Good architecture makes the system easy to understand, easy to develop, easy to maintain, and easy to deploy. The ultimate goal is to minimize the lifetime cost of the system and to maximize programmer productivity. - Robert C. Martin
React is evolving, yet still lacks guidelines when it comes to architecting the applications. But when we have to design enterprise-level applications, the most important thing that should be covered is clean architecture so that it's easy for developers to understand and collaborate.
Let's take an example of an application, where every user will have multiple roles and permissions to access the application. Of course, such applications can have condition-based logic for different roles and permissions.
Any React application can start well until we start adding condition-based logic on top of it. Soon it can start getting worse upon adding granular checks for roles and permissions for user access.
Holding all this logic and keeping track of roles and permissions is a cumbersome task when used with normal
conditional checks or
How did we architect this flow?
In one of our applications, we've dealt with roles and permissions-based user flow. In addition, we've token-based authorization in the same application so we were storing the token in
localStorage just to keep track of the authorized user. And all the user details like
context (user context).
To verify whether the logged-in user has specific role/permission to access specific
route/action item, we have implemented several hooks like
useHasRoles which were returning a boolean value if the current user has those specific
To check those specific permissions/roles, the hooks
useHasRoles need the current user context. So here we have two approaches, either we can directly access the
user context into these hooks or we can create a separate hook as
useCurrentUser which will act as a consumer for
In our application, we've used the 2nd approach that is implemented separate hook as
useCurrentUser instead of accessing context at other places. The
useCurrentUser hook will return the logged-in user. So from now onwards, throughout the lifetime of our application, whenever we have to access the logged-in user, instead of accessing context directly, we can simply call
useCurrentUser hook and get the current user details.
Refer to the 👆🏼 above example
Here we are having 4 different types of Roles
Also, there are a few sets of permissions that have been assigned to specific roles, based on permissions we've action buttons enabled on the landing screen post-login flow.
You can even change permissions in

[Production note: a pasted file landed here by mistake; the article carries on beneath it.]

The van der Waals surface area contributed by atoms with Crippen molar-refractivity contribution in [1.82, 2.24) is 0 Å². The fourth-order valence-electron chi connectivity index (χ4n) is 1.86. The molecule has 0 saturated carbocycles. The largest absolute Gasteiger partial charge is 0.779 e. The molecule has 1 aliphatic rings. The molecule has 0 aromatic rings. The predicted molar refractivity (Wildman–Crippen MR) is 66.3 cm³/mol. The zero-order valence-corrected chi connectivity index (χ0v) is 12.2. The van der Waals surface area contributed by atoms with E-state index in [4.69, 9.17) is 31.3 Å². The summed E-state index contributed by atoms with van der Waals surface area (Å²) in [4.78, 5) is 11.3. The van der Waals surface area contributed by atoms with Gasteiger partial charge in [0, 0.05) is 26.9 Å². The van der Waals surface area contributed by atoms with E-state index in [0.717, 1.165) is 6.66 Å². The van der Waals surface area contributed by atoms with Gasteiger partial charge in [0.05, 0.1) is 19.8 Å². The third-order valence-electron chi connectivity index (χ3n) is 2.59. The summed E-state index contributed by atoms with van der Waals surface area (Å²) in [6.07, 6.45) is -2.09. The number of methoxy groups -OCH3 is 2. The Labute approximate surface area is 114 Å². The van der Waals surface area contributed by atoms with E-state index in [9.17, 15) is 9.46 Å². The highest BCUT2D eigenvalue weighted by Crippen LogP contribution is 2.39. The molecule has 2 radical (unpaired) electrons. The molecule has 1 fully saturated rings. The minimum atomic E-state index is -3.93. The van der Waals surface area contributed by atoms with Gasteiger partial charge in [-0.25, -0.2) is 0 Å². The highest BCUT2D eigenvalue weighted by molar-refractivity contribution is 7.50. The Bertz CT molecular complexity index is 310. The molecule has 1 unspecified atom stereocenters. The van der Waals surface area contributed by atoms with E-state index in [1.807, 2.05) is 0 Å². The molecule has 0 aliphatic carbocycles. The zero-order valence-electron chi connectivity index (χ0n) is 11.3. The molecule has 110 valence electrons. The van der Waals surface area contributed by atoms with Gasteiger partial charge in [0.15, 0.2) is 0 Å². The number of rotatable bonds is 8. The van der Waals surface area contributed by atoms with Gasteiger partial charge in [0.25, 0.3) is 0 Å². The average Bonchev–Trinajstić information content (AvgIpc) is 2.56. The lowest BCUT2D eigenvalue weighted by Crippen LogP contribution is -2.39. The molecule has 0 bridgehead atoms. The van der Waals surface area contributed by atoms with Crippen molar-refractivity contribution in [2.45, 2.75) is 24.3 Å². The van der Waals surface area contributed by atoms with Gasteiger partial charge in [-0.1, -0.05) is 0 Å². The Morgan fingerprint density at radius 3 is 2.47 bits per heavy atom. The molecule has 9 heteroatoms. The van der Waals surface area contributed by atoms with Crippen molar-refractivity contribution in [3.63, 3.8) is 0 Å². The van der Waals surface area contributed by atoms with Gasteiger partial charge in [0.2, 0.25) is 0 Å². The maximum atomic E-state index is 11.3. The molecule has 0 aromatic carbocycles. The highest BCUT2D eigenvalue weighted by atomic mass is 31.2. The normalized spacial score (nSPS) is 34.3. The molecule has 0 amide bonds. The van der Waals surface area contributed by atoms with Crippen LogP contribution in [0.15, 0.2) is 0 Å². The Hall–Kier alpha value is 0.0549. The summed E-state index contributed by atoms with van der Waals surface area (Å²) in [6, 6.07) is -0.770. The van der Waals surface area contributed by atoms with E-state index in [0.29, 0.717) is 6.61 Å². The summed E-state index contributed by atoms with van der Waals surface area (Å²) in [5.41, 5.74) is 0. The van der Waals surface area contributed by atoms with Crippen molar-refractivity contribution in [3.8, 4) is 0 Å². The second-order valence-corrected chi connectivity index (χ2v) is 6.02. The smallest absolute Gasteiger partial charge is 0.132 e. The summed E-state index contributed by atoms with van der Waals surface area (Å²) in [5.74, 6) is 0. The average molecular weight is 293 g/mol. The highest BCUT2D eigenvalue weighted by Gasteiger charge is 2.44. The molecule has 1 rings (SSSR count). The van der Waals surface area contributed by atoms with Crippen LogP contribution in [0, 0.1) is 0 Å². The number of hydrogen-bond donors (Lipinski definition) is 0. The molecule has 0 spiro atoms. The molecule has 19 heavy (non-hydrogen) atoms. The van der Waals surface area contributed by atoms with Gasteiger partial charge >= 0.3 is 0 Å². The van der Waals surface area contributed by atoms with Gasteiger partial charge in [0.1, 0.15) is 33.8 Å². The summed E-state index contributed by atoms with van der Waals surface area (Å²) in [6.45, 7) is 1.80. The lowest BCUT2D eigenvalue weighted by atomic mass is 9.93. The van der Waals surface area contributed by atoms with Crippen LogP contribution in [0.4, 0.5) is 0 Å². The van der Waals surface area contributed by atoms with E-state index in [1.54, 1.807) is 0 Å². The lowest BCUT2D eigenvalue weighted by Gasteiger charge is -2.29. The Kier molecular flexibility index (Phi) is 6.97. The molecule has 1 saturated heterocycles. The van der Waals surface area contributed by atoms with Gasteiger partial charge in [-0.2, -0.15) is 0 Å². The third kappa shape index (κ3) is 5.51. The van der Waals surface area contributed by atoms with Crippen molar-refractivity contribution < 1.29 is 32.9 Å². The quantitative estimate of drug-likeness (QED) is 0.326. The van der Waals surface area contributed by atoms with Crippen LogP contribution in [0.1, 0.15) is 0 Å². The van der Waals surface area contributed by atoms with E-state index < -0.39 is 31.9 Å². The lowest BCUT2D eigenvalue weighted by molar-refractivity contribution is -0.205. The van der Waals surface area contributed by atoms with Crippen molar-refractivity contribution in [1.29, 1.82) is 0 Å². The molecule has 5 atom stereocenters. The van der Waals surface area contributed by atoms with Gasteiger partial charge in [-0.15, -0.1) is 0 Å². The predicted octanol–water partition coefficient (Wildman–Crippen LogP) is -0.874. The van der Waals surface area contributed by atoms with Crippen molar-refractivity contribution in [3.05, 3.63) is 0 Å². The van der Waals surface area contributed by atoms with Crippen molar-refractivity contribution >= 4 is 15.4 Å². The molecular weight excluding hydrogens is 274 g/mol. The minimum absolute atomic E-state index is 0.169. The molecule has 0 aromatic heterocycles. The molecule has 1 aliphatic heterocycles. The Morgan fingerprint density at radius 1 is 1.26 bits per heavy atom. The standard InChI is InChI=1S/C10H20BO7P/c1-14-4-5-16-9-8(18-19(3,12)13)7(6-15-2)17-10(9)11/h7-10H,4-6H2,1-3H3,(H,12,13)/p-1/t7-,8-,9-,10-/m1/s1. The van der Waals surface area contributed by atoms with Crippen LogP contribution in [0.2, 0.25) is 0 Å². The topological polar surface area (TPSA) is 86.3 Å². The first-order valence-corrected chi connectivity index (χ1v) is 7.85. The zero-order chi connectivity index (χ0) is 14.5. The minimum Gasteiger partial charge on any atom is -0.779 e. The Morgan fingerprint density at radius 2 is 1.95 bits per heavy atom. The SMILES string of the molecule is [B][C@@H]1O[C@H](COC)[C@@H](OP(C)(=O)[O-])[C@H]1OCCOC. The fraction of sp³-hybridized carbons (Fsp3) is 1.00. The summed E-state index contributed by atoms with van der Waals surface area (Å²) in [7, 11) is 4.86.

getPermissions util located in
utils/roles.js file and observed the behavior for different role users.
The main task of the
useHasPermissions hook is to verify and return the boolean flag if the currently logged-in user has the permission which the app needs. We can either pass permission as
string or an
array of permissions.
This hook gets the current user context with the help of the
useCurrentUser hook. And checks for the
permission(s) needed with the permissions from
How to use
useHasPermissions hook ?
const canComment = useHasPermissions(['CAN_READ', 'CAN_ADD_COMMENT']); // checks for multiple permissions const canRead = useHasPermissions('CAN_READ'); // checks for single permission
The working of
useHasRoles is similar to
useHasPermissions, it will just verify the
Roles instead of
const hasAdminRole = useHasRoles(['ADMIN']); // checks for multiple roles const hasSuperAdminRole = useHasRoles('SUPER_ADMIN'); // checks for single role
useHasRoles as AuthGuard
In the above example, instead of verifying the
role to enable/disable the action button, we are checking whether a user has access to a specific route or not. Here, we've implemented
ProtectedRoute as higher-order component (HOC) which will act as AuthGuard for our application. It will only allow the authorized users to access the specific route.
Along with acting as
Auth Guard, it helps in claiming a specific route. There might be few routes in the application that should be accessed by users having specific roles. To claim route for specific roles, we just need to pass prop as
claimWithRole as a
role or an array of
As in the above example, we have the
/admin route which can be accessed by the user having roles
So if you try to log in using customer and click on the
Go to Admin link, then it will show the message as
You do not have specific roles/permissions to access this route.
Note: As here we've added claiming routes by Roles only, you can even claim a route by permissions. Just need to add few lines of code to check for desired permissions.
Hope this article was able to throw light on setting up roles and permissions-based architecture in React applications.